Lentils & peas: lentils and peas are cute confetti looking dried legumes that are iron powerhouses. Because they’re smaller in size, they also take less time to cook. So if you want to start somewhere, start with lentils and peas! I love them mixed with rice, in salads and most of all in soups! They’re also notoriously used in dahls and most delicious Indian dishes. The smaller the lentil or pea, the less time they’ll take to cook.

cooking-legumes-lentils-peas (1)

Basic cooking method for dried legumes:

  • Rinse dried legumes
  • Soak in water (for beans, please soak for at least 6 hours. Mung beans need at least 12 hours FYI)
  • Add in a pot with loads of water
  • Bring to a boil, then cook (keep the lid on!) on medium heat until dried legumes are soft- but not mushy.

Of course, you can oomph dried legumes by adding aromatics while they’re being cooked.

NOW for the famous GAS QUESTION! This has a lot of people running away from dried legumes, but it doesn’t have to be that way.

For starters, the soaking part is important. What the soaking does is remove the indigestible oligosaccharide dried legumes can contain. So please soak your beans for at least 6 hours! Some people add baking soda to the water as they’re soaking. I’m not sure if this helps eliminate oligosaccharides quicker, but you can give it a try.

When you’re ready to cook, you can add gas-busting spices that aid in digestion and reduce flatulence. Cumin, fennel and ginger are excellent digestive aids- so add them to your dried legume based dishes!

Equally important to keep in mind is weaning yourself slowly into bean & lentil world, especially if you’re a newbie at all of this. If you can’t remember the last time you ate dried legumes, well it’s probably not a good idea to have a bowl of chickpeas every night 😀 You need to ease yourself into dried legumes- so gradually increase the amounts as the days go by.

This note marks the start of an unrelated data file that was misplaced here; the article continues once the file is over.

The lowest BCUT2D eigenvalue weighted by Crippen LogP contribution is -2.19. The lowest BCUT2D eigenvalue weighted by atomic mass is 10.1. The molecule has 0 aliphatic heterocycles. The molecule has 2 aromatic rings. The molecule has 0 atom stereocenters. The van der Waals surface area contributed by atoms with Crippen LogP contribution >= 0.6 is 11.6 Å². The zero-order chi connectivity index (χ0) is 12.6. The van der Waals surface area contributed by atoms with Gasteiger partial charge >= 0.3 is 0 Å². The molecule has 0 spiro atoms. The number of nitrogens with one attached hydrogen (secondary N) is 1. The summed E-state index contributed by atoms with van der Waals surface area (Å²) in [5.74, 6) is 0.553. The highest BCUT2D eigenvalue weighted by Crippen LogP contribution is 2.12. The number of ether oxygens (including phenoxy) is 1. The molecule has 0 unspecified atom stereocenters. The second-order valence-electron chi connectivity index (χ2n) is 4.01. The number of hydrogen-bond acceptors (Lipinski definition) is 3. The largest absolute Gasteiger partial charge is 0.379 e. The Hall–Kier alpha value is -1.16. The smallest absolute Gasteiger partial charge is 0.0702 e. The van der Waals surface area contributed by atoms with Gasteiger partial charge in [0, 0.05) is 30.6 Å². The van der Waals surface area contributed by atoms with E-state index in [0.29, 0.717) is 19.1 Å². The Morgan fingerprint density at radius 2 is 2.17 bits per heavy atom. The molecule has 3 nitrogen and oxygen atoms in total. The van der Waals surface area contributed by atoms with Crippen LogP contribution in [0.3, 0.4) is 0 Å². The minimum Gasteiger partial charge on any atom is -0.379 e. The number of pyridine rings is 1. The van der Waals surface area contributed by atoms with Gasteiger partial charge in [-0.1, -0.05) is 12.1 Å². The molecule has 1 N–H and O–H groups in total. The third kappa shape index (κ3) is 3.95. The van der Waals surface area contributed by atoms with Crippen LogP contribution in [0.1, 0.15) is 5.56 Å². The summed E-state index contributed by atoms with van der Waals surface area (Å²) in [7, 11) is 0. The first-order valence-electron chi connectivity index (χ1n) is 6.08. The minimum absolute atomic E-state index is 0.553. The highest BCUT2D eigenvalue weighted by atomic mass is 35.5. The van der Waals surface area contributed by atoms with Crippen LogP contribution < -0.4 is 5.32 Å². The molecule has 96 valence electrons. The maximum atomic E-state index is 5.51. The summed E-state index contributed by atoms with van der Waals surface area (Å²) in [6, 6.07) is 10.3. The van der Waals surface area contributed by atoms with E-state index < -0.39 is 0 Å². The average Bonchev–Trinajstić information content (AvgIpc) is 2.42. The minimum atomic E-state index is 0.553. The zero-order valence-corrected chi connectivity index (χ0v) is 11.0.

Chickpeas used in a North African inspired Orange Tajine makes for a hearty, protein packed


Quick but important disclaimer here: for the purpose of this blog post, we’re going to include fresh produce that are commonly cooked and prepared as vegetables. For instance: tomatoes and cucumbers are technically not vegetables (they are fruits), but because they’re usually prepared in savoury ways, we’re going to refer to them as vegetables. 

With that said 🙂

I recognize that there is clearly some childhood trauma around vegetables out there, and we need to fix that ASAP. You need to understand that vegetables are very important to good health so you can live an awesome sauce life! Fact: the more you eat them, the more your tastebuds will change and grow to appreciate their flavour. Your palate is like a sponge. It adapts to what you’re eating.